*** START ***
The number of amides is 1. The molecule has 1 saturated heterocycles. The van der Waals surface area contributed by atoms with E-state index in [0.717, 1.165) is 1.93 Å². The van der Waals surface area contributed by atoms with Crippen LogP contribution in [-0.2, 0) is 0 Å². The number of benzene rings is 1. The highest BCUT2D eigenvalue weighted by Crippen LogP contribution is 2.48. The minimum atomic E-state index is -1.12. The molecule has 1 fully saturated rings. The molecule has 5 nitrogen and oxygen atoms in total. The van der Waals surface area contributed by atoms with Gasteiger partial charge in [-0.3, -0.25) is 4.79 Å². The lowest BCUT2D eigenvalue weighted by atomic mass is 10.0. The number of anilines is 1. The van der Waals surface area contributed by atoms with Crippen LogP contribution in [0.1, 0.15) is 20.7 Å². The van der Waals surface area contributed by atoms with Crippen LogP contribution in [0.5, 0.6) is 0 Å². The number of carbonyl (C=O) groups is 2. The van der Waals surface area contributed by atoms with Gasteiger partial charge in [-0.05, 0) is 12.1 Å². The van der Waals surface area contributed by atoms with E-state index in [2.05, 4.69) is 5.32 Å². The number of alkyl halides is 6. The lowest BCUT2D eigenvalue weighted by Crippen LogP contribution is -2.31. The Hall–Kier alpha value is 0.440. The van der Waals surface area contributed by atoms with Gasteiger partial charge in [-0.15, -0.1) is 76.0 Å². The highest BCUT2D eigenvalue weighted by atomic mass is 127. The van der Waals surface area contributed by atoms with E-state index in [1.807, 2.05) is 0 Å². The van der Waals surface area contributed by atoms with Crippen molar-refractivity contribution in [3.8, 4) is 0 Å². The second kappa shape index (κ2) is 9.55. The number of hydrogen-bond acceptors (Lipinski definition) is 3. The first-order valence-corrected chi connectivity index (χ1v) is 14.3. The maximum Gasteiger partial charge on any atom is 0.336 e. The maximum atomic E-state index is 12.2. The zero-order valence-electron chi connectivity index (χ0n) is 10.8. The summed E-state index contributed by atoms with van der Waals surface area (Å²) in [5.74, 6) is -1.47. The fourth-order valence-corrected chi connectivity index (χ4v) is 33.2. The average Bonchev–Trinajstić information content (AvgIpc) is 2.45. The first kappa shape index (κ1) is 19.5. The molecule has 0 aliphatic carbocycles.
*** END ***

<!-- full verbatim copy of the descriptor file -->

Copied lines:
The number of amides is 1. The molecule has 1 saturated heterocycles. The van der Waals surface area contributed by atoms with E-state index in [0.717, 1.165) is 1.93 Å². The van der Waals surface area contributed by atoms with Crippen LogP contribution in [-0.2, 0) is 0 Å². The number of benzene rings is 1. The highest BCUT2D eigenvalue weighted by Crippen LogP contribution is 2.48. The minimum atomic E-state index is -1.12. The molecule has 1 fully saturated rings. The molecule has 5 nitrogen and oxygen atoms in total. The van der Waals surface area contributed by atoms with Gasteiger partial charge in [-0.3, -0.25) is 4.79 Å². The lowest BCUT2D eigenvalue weighted by atomic mass is 10.0. The number of anilines is 1. The van der Waals surface area contributed by atoms with Crippen LogP contribution in [0.1, 0.15) is 20.7 Å². The van der Waals surface area contributed by atoms with Crippen LogP contribution in [0.5, 0.6) is 0 Å². The number of carbonyl (C=O) groups is 2. The van der Waals surface area contributed by atoms with Gasteiger partial charge in [-0.05, 0) is 12.1 Å². The van der Waals surface area contributed by atoms with E-state index in [2.05, 4.69) is 5.32 Å². The number of alkyl halides is 6. The lowest BCUT2D eigenvalue weighted by Crippen LogP contribution is -2.31. The Hall–Kier alpha value is 0.440. The van der Waals surface area contributed by atoms with Gasteiger partial charge in [-0.15, -0.1) is 76.0 Å². The highest BCUT2D eigenvalue weighted by atomic mass is 127. The van der Waals surface area contributed by atoms with E-state index in [1.807, 2.05) is 0 Å². The van der Waals surface area contributed by atoms with Crippen molar-refractivity contribution in [3.8, 4) is 0 Å². The second kappa shape index (κ2) is 9.55. The number of hydrogen-bond acceptors (Lipinski definition) is 3. The first-order valence-corrected chi connectivity index (χ1v) is 14.3. The maximum Gasteiger partial charge on any atom is 0.336 e. The maximum atomic E-state index is 12.2. The zero-order valence-electron chi connectivity index (χ0n) is 10.8. The summed E-state index contributed by atoms with van der Waals surface area (Å²) in [5.74, 6) is -1.47. The fourth-order valence-corrected chi connectivity index (χ4v) is 33.2. The average Bonchev–Trinajstić information content (AvgIpc) is 2.45. The first kappa shape index (κ1) is 19.5. The molecule has 0 aliphatic carbocycles.